In addition, Holland has also worked as a wine writer and occasionally written features for Country Life, and The Oldie.[1] Holland briefly toyed with the idea of changing his name back to Wilde: He told The New York Times in 1998, “But if I did it, it would have to be not just for Oscar, but for his father and mother, too, for the whole family. It was an extraordinary family before he came along, so if I put the family name back on the map for the right reasons, then it's all right.”[7]

In July 2013, Holland gave the keynote address for a symposium on Oscar Wilde presented by The Santa Fe Opera. The address surveyed the popular and critical attitudes towards Wilde and his work from the end of his life to the present day. The symposium was given in conjunction with the opera company's world premiere presentations of Oscar, which was composed by Theodore Morrison from a libretto written by John Cox and the composer.[8]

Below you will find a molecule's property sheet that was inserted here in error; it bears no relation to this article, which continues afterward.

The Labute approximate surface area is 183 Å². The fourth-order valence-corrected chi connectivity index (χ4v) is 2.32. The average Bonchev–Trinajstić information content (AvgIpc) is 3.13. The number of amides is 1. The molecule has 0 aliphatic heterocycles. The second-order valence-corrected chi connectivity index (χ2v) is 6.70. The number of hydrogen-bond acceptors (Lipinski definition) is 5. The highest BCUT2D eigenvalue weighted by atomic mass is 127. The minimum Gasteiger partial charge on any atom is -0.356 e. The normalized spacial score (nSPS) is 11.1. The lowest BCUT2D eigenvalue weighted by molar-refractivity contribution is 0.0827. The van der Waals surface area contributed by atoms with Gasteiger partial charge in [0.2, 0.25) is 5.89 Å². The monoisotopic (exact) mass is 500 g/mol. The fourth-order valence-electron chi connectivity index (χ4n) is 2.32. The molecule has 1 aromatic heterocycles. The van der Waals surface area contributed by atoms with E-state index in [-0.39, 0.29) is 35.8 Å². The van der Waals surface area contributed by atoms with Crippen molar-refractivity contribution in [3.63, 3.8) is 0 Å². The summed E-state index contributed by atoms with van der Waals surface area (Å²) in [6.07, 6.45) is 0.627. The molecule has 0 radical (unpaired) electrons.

Holland's play The Trials of Oscar Wilde, co-authored with John O'Connor and re-enacting the 1895 trials of Lord Queensberry for libel and Oscar Wilde for gross indecency, toured the United Kingdom in 2014 in a production by the European Arts Company.[9][10]

Personal life

Holland lives in Burgundy, France with his partner. His son, Lucian Holland (born 1979), Oscar Wilde's only great-grandchild, studied classics at Magdalen College,[2] and is a computer programmer, living in London. Both were present, along with Stephen Fry, a notable fan of Wilde's works, at the unveiling of a statue commemorating Wilde. Lucian was given rooms in Magdalen College which Wilde had once occupied.

Published works

  • 1998 - The Wilde Album[11]
  • 2003 - Irish Peacock and Scarlet Marquess: The Real Trial of Oscar Wilde[11]
  • 2004 - The Real Trial of Oscar Wilde[11]



  1. 1.0 1.1 1.2 1.3 1.4 1.5 "McFarlin Fellows welcome author Merlin Holland". University of Tulsa. 5 April 2011. Retrieved 13 June 2011.<templatestyles src="Module:Citation/CS1/styles.css"></templatestyles>